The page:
Influence of Item Content and Stereotype Situation on Gender Differences in Mathematical Problem Solving

Influence of Item Content and Stereotype Situation on Gender Differences in Mathematical Problem... On standardized tests of mathematical problemsolving, the typical finding has been that women scorelower than men. Experiment 1 manipulated gender labeling(female character, male character, or gender neutral) within the problem question to seewhether this accounted for gender differences inmathematical problem solving. Sixty-four seventh andeighth graders were tested on modified versions of theCanadian Test of Basic Skills (CTBS) with the resultsshowing that although gender labeling affected studentsperformance, it did not account for gender differences.Experiment 2 manipulated both gender labeling and gender stereotype threat for 174 universitystudents writing modified versions of a modelStandardized Achievement Test (SAT). Again, genderlabeling within problem questions did not account forgender differences. However, women scored lower thanmen when they believed that the test had previouslyshown gender differences. There was no gender differencein the performance of the same women and men when they believed that the test was merelycomparing Canadian students with American students. Thissuggests that gender stereotype threat could be a keyfactor in explaining gender differences in mathematical problem solving. http://www.deepdyve.com/assets/images/DeepDyve-Logo-lg.png Sex Roles Springer Journals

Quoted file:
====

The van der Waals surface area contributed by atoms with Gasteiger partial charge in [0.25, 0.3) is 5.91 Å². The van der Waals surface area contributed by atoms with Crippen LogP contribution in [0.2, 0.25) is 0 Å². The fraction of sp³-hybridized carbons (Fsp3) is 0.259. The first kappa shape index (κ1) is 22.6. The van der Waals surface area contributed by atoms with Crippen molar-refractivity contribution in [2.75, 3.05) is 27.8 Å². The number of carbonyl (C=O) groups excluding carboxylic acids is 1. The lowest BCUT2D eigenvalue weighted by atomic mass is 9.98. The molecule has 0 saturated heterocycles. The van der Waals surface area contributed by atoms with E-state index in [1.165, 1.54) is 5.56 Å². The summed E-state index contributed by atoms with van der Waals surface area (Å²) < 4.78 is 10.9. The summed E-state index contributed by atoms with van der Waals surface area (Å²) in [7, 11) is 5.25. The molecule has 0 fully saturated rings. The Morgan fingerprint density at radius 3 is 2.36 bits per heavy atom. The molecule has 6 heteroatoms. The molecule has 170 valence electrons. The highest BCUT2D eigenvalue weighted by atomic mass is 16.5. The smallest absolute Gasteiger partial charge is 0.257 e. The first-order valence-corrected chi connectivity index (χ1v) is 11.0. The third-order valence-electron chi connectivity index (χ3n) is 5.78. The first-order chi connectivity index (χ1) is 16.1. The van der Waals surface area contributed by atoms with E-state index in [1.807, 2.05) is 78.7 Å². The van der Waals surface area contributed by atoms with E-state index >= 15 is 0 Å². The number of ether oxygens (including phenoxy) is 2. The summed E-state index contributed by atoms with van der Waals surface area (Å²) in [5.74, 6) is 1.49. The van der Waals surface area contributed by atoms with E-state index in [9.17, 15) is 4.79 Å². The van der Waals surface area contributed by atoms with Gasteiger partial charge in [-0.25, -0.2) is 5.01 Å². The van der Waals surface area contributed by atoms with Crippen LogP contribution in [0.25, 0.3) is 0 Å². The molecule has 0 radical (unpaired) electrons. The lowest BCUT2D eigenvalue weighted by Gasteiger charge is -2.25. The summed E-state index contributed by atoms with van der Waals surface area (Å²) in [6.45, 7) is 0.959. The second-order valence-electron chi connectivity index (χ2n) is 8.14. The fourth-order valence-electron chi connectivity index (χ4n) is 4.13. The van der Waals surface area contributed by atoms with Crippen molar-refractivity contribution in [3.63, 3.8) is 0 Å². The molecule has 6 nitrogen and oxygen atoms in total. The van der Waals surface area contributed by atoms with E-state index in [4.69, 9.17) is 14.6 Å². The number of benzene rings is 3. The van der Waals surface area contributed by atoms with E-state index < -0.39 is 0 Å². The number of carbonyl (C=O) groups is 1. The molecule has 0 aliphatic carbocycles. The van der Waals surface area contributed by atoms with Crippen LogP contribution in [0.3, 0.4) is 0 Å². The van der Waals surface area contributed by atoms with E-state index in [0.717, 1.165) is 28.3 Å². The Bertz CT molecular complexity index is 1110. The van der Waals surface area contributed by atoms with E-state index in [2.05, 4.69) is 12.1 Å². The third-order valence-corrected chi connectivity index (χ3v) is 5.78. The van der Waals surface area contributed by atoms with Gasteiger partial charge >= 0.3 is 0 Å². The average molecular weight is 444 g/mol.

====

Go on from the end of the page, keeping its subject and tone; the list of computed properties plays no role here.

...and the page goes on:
Influence of Item Content and Stereotype Situation on Gender Differences in Mathematical Problem Solving

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Publisher
Kluwer Academic Publishers-Plenum Publishers
Copyright
Copyright © 1999 by Plenum Publishing Corporation
Subject
Psychology; Gender Studies; Sociology, general; Medicine/Public Health, general
ISSN
0360-0025
eISSN
1573-2762
D.O.I.
10.1023/A:1018854212358
Publisher site
See Article on Publisher Site

Abstract

On standardized tests of mathematical problemsolving, the typical finding has been that women scorelower than men. Experiment 1 manipulated gender labeling(female character, male character, or gender neutral) within the problem question to seewhether this accounted for gender differences inmathematical problem solving. Sixty-four seventh andeighth graders were tested on modified versions of theCanadian Test of Basic Skills (CTBS) with the resultsshowing that although gender labeling affected studentsperformance, it did not account for gender differences.Experiment 2 manipulated both gender labeling and gender stereotype threat for 174 universitystudents writing modified versions of a modelStandardized Achievement Test (SAT). Again, genderlabeling within problem questions did not account forgender differences. However, women scored lower thanmen when they believed that the test had previouslyshown gender differences. There was no gender differencein the performance of the same women and men when they believed that the test was merelycomparing Canadian students with American students. Thissuggests that gender stereotype threat could be a keyfactor in explaining gender differences in mathematical problem solving.

Journal

Sex RolesSpringer Journals

Published: Sep 30, 2004

References

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